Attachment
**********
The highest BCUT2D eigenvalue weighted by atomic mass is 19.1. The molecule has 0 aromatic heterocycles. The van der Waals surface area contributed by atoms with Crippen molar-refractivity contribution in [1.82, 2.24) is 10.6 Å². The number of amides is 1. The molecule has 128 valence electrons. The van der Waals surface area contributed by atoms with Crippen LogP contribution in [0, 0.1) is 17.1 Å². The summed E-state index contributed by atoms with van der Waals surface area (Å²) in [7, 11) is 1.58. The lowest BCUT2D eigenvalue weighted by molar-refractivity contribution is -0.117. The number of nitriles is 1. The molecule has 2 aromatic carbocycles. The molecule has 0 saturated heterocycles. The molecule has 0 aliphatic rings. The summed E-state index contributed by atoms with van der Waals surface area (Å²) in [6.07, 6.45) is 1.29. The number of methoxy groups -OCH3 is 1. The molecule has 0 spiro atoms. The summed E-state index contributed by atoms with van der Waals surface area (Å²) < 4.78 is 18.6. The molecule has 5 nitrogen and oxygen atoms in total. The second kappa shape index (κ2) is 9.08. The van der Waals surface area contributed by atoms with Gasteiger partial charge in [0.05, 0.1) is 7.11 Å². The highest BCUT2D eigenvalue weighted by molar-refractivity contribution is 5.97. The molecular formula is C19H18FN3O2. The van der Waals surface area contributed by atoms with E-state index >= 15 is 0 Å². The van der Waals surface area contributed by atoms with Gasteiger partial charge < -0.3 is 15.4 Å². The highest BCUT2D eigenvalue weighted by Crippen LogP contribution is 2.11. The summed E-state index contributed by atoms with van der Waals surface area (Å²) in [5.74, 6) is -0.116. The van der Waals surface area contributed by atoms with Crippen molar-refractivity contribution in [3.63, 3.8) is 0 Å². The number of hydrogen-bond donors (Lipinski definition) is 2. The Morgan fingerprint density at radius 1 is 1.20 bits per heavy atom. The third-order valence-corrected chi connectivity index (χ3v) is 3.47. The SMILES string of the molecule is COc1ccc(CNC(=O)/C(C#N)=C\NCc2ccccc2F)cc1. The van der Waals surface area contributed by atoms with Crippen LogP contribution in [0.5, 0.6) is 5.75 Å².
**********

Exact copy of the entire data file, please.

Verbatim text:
The highest BCUT2D eigenvalue weighted by atomic mass is 19.1. The molecule has 0 aromatic heterocycles. The van der Waals surface area contributed by atoms with Crippen molar-refractivity contribution in [1.82, 2.24) is 10.6 Å². The number of amides is 1. The molecule has 128 valence electrons. The van der Waals surface area contributed by atoms with Crippen LogP contribution in [0, 0.1) is 17.1 Å². The summed E-state index contributed by atoms with van der Waals surface area (Å²) in [7, 11) is 1.58. The lowest BCUT2D eigenvalue weighted by molar-refractivity contribution is -0.117. The number of nitriles is 1. The molecule has 2 aromatic carbocycles. The molecule has 0 saturated heterocycles. The molecule has 0 aliphatic rings. The summed E-state index contributed by atoms with van der Waals surface area (Å²) in [6.07, 6.45) is 1.29. The number of methoxy groups -OCH3 is 1. The molecule has 0 spiro atoms. The summed E-state index contributed by atoms with van der Waals surface area (Å²) < 4.78 is 18.6. The molecule has 5 nitrogen and oxygen atoms in total. The second kappa shape index (κ2) is 9.08. The van der Waals surface area contributed by atoms with Gasteiger partial charge in [0.05, 0.1) is 7.11 Å². The highest BCUT2D eigenvalue weighted by molar-refractivity contribution is 5.97. The molecular formula is C19H18FN3O2. The van der Waals surface area contributed by atoms with E-state index >= 15 is 0 Å². The van der Waals surface area contributed by atoms with Gasteiger partial charge < -0.3 is 15.4 Å². The highest BCUT2D eigenvalue weighted by Crippen LogP contribution is 2.11. The summed E-state index contributed by atoms with van der Waals surface area (Å²) in [5.74, 6) is -0.116. The van der Waals surface area contributed by atoms with Crippen molar-refractivity contribution in [3.63, 3.8) is 0 Å². The number of hydrogen-bond donors (Lipinski definition) is 2. The Morgan fingerprint density at radius 1 is 1.20 bits per heavy atom. The third-order valence-corrected chi connectivity index (χ3v) is 3.47. The SMILES string of the molecule is COc1ccc(CNC(=O)/C(C#N)=C\NCc2ccccc2F)cc1. The van der Waals surface area contributed by atoms with Crippen LogP contribution in [0.5, 0.6) is 5.75 Å².